Romney's Dearth of Trade Missions Reveals Priorities

By Erin McPike - May 1, 2012

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Pete Seat, an informal adviser to Daniels and spokesman for the Indiana GOP, said his state “has benefited greatly from these trade missions. It is our nationally recognized business climate that attracts their attention and the personal touch of Governor Daniels, Lt. Gov. [Becky] Skillman, Hoosier mayors and business leaders that seals the deal, bringing jobs to our state.”

And Texas Gov. Rick Perry has been on four international trade missions since 2003, though state dollars were used only to cover lodging and others expenses for the state troopers accompanying him. Most of the trips’ cost was financed by a public-private partnership that businesses pay into.

Trade missions are perceived as an acceptable practice on a bipartisan basis, of course; former Michigan Gov. Jennifer Granholm, a Democrat, focused intensely on attracting foreign business to her economically downtrodden state.

But perhaps the sharpest contrast to Romney’s approach has been the experience of his successor in Massachusetts, Democrat Deval Patrick. His secretary of housing and economic development, Greg Bialecki, told RealClearPolitics that business leaders in the state asked that Patrick reinstitute trade missions.

“Business leaders told us that more doors were open and more opportunities were available to them if the governor traveled with them,” Bialecki said.

Patrick took his first mission abroad in 2007, the first year of his term, to China. But like Romney, he didn’t deem it appropriate to spend public money on international travel when the economy was lagging, so he opted not to take any trips from 2008 through 2010, the year he ran for re-election. Bialecki explained, however, that after the three-year hiatus, business leaders in the state stressed the importance of the governor’s presence on such trips, and asked that he start taking them again. The administration was initially hesitant and asked companies to help finance the projects, which the secretary said they were willing to do. He added that business leaders even promised to defend the governor’s travel by touting the importance of his role in promoting overseas business.

According to the North Andover Eagle-Tribune, the first Massachusetts trade mission after Romney’s departure from the governor’s chair cost $312,000 ($236,000 of which was financed by tax dollars). The story detailed some of the hefty travel costs that were the very reason Romney axed the trips from his budget. 

Last year, Patrick embarked on two trade missions -- one to Chile and Brazil, and another to Israel and the United Kingdom.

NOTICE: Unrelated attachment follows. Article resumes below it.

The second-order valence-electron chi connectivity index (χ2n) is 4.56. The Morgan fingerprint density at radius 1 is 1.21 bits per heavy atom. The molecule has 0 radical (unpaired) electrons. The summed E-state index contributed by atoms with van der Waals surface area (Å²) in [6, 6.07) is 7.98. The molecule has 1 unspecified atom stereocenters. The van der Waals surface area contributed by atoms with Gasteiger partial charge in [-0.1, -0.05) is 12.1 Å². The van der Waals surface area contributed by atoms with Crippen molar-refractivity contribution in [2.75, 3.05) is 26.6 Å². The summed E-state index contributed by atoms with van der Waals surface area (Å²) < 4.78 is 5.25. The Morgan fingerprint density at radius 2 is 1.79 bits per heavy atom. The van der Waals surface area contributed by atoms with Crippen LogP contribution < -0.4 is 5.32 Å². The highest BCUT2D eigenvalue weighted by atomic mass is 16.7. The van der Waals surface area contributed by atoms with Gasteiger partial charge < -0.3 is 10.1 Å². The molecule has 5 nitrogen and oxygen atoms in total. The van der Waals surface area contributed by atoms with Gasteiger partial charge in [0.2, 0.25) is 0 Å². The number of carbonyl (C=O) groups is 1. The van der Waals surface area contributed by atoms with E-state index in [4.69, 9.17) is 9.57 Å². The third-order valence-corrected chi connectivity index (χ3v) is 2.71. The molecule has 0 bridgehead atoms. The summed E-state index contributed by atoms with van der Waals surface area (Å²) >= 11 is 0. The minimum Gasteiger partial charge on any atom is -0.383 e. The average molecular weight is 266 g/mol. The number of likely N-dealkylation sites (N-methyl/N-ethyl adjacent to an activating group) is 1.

According to Bialecki’s office, the latter trip resulted in several British companies making Massachusetts their headquarters in the United States, including TotalMobile, Sagentia and Cambridge Consultants, which led to an additional 175 jobs in the state. An Israeli biotech firm, EarlySense, also announced after Patrick’s trip that it would locate its U.S. center in Waltham, Mass. Several other collaborations and projects also came out of the mission.

Patrick Bench, a vice president of public affairs for Rasky Baerlein Strategic Communications in Boston, served in both the Romney and Patrick administrations. For the latter, he was director of business development in the Massachusetts Office of International Trade and Investment. He, too, defended trade missions by governors.

“State government has a significant role to play in attracting and assisting foreign companies to locate in U.S. states,” Bench said. “Building international partnerships with foreign governments and their respective economic offices are essential for state governments. In the global marketplace, state governments must compete for jobs and investment beyond the shores of the United States.”

According to Bialecki’s office, Romney’s predecessors -- Republicans Bill Weld and Paul Cellucci -- participated in even more trade missions. The Weld administration hit 27 countries and territories on 24 different trips, with Weld himself visiting 19 different nations. Cellucci’s administration undertook seven trade missions over two years to 12 countries; the governor himself visited eight of them. 

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Erin McPike is a national political reporter for RealClearPolitics. She can be reached at Follow her on Twitter @ErinMcPike.

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